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"Frozen Smoke" Will Change the World

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posted on Aug, 21 2007 @ 06:49 PM
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reply to post by Tom Bedlam
 
Tom, on second thought it may have been Au in the center of a 3D carbon structure. Used only in limited defense and space applications due expense as I recall. Thanks!




posted on Aug, 21 2007 @ 07:03 PM
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Where have i seen this and why do i recall holding some and it was 'as light as air' which of course makes no sense.
Or did I imagine holding it and just seen this from videos in the past.



posted on Aug, 21 2007 @ 08:21 PM
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reply to post by sardion2000
 


Ahhh! - least I didn't dream that one thing!! (seriously, getting confused atm)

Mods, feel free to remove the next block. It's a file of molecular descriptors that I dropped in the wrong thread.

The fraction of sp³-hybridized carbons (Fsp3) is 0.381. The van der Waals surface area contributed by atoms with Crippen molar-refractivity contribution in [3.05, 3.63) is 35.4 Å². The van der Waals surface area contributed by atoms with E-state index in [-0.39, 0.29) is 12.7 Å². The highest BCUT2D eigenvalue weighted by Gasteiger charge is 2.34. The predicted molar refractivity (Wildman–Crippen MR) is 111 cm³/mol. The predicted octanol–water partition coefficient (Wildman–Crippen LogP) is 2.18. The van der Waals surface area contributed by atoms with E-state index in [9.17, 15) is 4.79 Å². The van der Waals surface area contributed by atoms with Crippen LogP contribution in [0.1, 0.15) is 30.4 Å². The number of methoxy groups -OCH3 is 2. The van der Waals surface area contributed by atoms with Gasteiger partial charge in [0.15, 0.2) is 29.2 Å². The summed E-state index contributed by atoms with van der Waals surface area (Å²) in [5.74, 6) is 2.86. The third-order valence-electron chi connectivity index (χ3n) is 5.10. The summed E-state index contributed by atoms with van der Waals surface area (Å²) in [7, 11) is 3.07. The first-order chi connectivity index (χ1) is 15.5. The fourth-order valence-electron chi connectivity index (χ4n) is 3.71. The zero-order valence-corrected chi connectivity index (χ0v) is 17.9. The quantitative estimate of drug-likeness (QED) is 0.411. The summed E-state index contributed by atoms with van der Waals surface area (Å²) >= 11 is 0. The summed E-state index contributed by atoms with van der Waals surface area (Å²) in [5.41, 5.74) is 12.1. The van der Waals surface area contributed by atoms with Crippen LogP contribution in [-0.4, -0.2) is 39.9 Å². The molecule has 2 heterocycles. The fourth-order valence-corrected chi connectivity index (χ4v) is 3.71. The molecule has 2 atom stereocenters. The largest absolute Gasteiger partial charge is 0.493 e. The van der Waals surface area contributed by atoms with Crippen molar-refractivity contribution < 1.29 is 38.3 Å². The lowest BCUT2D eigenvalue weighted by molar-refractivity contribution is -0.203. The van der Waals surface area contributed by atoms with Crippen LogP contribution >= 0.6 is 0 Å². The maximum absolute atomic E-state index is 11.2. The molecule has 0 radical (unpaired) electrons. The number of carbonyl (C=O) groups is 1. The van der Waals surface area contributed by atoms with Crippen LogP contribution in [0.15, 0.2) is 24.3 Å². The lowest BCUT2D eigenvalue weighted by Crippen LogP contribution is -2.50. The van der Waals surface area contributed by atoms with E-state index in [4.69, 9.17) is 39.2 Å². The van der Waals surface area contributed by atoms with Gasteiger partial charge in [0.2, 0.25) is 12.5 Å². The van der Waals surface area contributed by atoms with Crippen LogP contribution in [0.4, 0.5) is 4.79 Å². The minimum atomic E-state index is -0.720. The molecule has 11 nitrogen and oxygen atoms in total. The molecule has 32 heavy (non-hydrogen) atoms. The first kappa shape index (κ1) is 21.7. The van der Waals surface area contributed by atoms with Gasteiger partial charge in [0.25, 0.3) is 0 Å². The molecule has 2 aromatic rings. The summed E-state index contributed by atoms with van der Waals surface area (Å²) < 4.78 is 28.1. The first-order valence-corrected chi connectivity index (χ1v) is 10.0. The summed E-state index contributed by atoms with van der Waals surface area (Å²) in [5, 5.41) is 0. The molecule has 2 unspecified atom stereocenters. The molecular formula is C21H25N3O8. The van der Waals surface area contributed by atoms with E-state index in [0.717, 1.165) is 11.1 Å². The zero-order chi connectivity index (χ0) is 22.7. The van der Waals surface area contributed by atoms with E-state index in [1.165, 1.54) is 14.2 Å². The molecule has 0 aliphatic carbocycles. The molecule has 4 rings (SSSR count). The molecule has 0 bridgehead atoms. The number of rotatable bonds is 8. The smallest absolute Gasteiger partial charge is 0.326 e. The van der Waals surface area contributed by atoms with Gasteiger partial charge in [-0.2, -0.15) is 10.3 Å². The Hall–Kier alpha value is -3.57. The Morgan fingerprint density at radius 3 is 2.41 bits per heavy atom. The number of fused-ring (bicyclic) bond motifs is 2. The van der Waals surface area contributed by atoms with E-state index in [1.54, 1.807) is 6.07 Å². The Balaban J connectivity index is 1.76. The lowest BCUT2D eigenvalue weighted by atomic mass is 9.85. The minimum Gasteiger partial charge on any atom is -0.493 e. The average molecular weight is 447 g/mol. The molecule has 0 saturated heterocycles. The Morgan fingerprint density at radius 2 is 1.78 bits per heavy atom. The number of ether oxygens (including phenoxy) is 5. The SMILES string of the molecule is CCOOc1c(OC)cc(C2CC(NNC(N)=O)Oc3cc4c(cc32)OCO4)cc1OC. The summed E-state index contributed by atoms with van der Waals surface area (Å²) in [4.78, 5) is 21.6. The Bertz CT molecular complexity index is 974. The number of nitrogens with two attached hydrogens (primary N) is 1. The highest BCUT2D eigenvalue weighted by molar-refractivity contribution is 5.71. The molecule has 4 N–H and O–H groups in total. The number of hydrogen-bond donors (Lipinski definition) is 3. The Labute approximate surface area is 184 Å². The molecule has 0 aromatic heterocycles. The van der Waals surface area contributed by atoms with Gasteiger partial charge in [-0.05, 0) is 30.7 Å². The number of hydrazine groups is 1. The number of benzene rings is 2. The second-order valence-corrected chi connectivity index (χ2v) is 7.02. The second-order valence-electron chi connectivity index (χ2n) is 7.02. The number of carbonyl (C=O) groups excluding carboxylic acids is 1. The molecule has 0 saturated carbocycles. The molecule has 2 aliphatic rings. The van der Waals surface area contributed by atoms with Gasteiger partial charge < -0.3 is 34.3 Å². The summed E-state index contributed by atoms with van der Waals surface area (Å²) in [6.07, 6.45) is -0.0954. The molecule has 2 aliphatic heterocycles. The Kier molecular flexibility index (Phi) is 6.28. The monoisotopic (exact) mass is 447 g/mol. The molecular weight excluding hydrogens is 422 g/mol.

Thanks



posted on Aug, 21 2007 @ 09:04 PM
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reply to post by sardion2000
 



Wait!
"Stardust" was the Aerogel mission..It landed successfully, with return samples From Comet Wild (Vilt) 2.
Stardust


"Genesis" was the mission that crashed..It was collecting Solar wind particles. The collector in this mission was made of various higher density
crystalline substances..

I know, picky picky...





posted on Aug, 22 2007 @ 12:06 AM
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Originally posted by Tom Bedlam


They were small, blindingly intense, and good for 20 years or so. There was a project between EG&G, Sandia and LLNL to pump little lasers with them that didn't need any electrical power. You can find the gubmint's patents on that all over the place.


I will take your word with the links, it looks legit. What are the drawbacks to it? There must be some practical applications unless they are too fragile.



posted on Aug, 22 2007 @ 10:26 AM
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You're not allowed to make tritium lights in the US unless it meets some set of criteria which I can't recall. I've got tritium gun sights, so that's one, and I know they make eternal exit signs out of it.



posted on Aug, 22 2007 @ 03:46 PM
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Originally posted by watch_the_rocks
It's a pity it is so expensive, as it would be perfect for making surfboards.